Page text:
As a small business owner and a board member of Paoli Business and Professional Association, I understand firsthand the crisis facing our local businesses as they struggle to stay open.  We are reminded as we drive by the empty storefronts on Lancaster Avenue, we are reminded of the many closings that have occurred.  I would encourage everyone to support our local businesses — whether it is the hardware, dry cleaners, hair salon, or restaurant.  By keeping the flow of business in the neighborhood, everyone can play a vital role in regenerating the economic growth of Tredyffrin.  Supporting our local business community of Tredyffrin Township supports everyone!

If you know of a new business in the community, please send me an email with the specifics,   TredyffrinCommunityMatters@gmail.com  To show support, I would like to offer them exposure on Community Matters.

TESD Finance Committee Meeting . . . Notes from Ray Clarke

I was unable to attend the Finance Committee meeting as it was the monthly Board Meeting for DuPortail House, www.duportailhouse.com and as the Board Secretary it would create a problem if I did not attend.

All I can say is that I am really lucky to have my friend Ray Clarke!  Not only does Ray attend school district meetings, he stays up late so that he can provide detailed meeting notes for Community Matters. When Ray sent his notes he cautioned that the information contained a lot of  ‘numbers’ and the subject matter is complicated.   As Ray explains, two topics that received the most attention last night was the insurance and bond options.  I don’t know about you, but I have always found the subject of  bonds, a complicated and often misunderstood issue.  Maybe through dialogue on Community Matters, we can delve in to the subject matter and get a better understanding.

The majority of last night’s Finance Committee was devoted to two presentations by Board advisors: on self-funding the health insurance plan and on bond issuance options.  These were sufficiently persuasive that the Board was comfortable in agreeing to include the assumptions in a preliminary budget to form the basis of discussion at next Monday’s Budget Workshop.  This budget will also include the strategies discussed at the February meeting and the 2.9% Act 1 maximum tax increase.  The cost savings (including #12, see below) total $4 million ($2 million “one time”), the tax increase would raise $2.4 million, leaving a $2.8 million deficit to be funded from fund balance or further expense reductions.  (Note that the cost savings mentioned at the meeting was $3.7 million – maybe not including #12?).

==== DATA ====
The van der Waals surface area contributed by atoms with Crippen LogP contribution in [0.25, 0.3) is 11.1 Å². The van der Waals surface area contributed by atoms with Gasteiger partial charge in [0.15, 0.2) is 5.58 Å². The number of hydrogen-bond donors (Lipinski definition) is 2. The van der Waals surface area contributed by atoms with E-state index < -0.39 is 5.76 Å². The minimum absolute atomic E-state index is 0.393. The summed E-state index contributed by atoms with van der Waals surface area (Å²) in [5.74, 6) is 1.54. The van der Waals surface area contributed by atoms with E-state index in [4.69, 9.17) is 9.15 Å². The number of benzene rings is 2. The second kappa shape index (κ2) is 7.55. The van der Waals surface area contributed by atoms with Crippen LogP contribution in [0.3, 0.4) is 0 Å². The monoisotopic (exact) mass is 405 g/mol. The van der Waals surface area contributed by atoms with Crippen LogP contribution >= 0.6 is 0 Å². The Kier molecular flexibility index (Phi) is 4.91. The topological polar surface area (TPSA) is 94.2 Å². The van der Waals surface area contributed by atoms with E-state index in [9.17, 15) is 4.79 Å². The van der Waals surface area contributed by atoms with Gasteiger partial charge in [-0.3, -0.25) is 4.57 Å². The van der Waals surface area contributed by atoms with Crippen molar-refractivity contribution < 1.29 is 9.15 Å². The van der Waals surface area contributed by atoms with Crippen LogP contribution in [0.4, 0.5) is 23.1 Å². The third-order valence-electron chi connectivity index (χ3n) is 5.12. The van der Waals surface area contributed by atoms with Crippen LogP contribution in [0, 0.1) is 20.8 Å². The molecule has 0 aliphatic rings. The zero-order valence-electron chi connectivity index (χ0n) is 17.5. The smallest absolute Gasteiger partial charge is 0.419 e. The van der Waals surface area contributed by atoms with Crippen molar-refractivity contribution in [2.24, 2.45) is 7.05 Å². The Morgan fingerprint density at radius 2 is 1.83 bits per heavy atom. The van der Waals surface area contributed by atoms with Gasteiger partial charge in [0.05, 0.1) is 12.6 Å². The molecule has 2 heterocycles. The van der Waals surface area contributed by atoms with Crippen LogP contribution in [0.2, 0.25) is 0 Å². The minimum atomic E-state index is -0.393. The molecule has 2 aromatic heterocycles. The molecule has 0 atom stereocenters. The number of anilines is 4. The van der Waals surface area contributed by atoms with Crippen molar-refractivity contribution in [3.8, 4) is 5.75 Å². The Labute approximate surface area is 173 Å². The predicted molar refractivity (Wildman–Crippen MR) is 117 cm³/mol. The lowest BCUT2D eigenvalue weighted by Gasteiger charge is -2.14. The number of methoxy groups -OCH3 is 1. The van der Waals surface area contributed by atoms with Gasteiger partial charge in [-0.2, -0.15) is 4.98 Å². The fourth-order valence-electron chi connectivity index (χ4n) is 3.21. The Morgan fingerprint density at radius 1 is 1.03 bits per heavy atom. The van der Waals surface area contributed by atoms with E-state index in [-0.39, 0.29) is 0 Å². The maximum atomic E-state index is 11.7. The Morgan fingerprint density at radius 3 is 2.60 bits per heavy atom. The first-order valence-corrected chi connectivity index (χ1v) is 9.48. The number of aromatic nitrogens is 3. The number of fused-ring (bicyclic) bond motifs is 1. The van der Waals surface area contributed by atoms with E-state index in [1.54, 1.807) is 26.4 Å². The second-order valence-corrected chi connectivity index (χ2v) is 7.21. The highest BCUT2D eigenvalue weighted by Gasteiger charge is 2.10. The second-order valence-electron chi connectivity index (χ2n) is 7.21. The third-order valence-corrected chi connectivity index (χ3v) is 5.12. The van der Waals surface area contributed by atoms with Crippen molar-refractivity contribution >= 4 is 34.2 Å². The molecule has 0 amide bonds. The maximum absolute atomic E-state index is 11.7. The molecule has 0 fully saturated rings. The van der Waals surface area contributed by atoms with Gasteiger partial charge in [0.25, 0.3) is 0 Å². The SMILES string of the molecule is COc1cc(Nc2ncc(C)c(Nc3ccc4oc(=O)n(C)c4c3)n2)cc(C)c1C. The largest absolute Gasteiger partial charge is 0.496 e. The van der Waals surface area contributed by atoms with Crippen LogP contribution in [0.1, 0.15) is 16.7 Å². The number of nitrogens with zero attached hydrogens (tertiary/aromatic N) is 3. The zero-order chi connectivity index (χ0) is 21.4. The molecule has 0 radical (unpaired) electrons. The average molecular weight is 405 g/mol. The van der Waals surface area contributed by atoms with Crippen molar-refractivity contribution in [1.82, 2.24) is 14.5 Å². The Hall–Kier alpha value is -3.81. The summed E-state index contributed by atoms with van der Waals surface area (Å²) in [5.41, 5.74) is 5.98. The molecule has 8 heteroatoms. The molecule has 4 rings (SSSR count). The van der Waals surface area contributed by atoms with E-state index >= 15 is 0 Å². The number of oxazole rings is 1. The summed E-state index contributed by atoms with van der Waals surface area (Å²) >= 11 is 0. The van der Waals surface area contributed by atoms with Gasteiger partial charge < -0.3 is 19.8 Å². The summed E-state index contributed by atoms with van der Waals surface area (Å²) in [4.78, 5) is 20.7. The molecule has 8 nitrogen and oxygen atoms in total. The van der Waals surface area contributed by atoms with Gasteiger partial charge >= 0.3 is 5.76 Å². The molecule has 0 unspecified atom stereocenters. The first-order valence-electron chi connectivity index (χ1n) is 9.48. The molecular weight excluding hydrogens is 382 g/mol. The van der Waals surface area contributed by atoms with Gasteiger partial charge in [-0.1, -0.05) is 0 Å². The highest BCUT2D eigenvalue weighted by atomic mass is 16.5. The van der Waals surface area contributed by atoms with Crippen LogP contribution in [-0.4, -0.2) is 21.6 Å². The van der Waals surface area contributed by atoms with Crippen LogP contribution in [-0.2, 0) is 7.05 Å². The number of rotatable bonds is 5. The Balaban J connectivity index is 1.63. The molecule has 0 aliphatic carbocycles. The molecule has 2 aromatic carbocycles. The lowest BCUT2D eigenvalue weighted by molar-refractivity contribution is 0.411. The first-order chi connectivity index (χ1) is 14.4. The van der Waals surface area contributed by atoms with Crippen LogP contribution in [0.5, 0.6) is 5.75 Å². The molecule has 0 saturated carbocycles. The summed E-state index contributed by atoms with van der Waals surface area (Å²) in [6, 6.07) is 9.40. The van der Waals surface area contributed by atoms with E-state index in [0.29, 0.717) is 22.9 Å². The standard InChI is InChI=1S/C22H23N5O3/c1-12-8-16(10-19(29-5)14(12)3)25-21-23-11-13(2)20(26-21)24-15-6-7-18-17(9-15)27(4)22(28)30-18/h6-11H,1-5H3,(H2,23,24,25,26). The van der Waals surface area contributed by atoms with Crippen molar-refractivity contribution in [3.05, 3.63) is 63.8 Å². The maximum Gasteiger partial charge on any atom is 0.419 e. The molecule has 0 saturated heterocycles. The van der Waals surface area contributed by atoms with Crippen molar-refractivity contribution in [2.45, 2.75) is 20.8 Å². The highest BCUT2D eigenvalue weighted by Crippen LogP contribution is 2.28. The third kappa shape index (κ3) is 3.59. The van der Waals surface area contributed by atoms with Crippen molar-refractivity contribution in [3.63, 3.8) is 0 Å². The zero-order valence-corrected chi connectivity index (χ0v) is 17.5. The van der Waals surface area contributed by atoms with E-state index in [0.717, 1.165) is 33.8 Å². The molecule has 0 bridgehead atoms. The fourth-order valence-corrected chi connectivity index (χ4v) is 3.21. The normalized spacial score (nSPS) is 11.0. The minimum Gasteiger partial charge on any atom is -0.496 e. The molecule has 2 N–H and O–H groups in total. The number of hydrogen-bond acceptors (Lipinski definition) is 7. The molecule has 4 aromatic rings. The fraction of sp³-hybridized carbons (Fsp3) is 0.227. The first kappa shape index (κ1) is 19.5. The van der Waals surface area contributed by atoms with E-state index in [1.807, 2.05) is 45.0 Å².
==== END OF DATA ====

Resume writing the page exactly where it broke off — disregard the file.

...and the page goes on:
That fully half of the savings are “one time” shows how important it is to consider a longer term perspective, and Committee Chair Mahoney has been consistent in asking for this to be done.  Those one time reductions will come back in 2011/12 and be compounded by the next round of contracted compensation increases.

Below are key features of the financial strategies, which seem to me to be quite complex and with many assumptions and consequences not fully spelled out.  If your eyes glaze over, sorry! – but take heed of the important role of the Facilities Committee – as discussed here on Community Matters and spelled out below!
 
The $300,000 health insurance savings depend on the actual claims experience being less than the premiums proposed by Blue Cross.  The district is relying on estimates provided by the consultants, who stand to get a fee if the plan goes through.  The basis for the estimates was not convincing, and depends entirely on the trajectory of per person claims costs, which increased 23% (excluding large cases now closed) for the latest available 12 months.  Since there seems to be no understanding of why claims increased so much (it’s not single/family mix, for example – just “an increase in claims of $40,000 to $60,000” – why?), how are we to gauge the future costs?  The assumed savings is entirely speculative: could be more, could be less, or negative.  Do we in fact know more about the health of our insured population than Blue Cross?  Maybe we do.  It seems that most other school districts in the region are also considering a move to self insurance.  Smart schools or convincing consultants?

The bond strategies discussed were also interesting and perhaps with ramifications that deserve more discussion.   There is one straightforward opportunity – to refinance one bond issue at a lower rate, which would save $40,000 a year over each of 13 years, or $170,000, $100,000, $100,000 if front-loaded to the next three years.  Secondly, we were told that the market would be very receptive to a new $20 million issue, which could be issued at historically low interest rates.  Even so, those interest costs would total $700,000 a year for the next ten years (this was not emphasized).

So, why issue the bonds?  That brings us back to the Facilities Committee.  We were told that there is a three year capital budget in the Infrastructure Plan of $14 million, essentially to maintain the status quo.  There was mention of another $1.5 million a year of routine capital – bringing the three year total to $18.5 million – almost all the new bond issue.  Doubtless the Facilities Committee has discussed the Plan, but I did not find it on a quick look on the TESD web site.  Perhaps the details of the capital needs and any opportunities to offset them with capital sales could be provided in Friday’s meeting.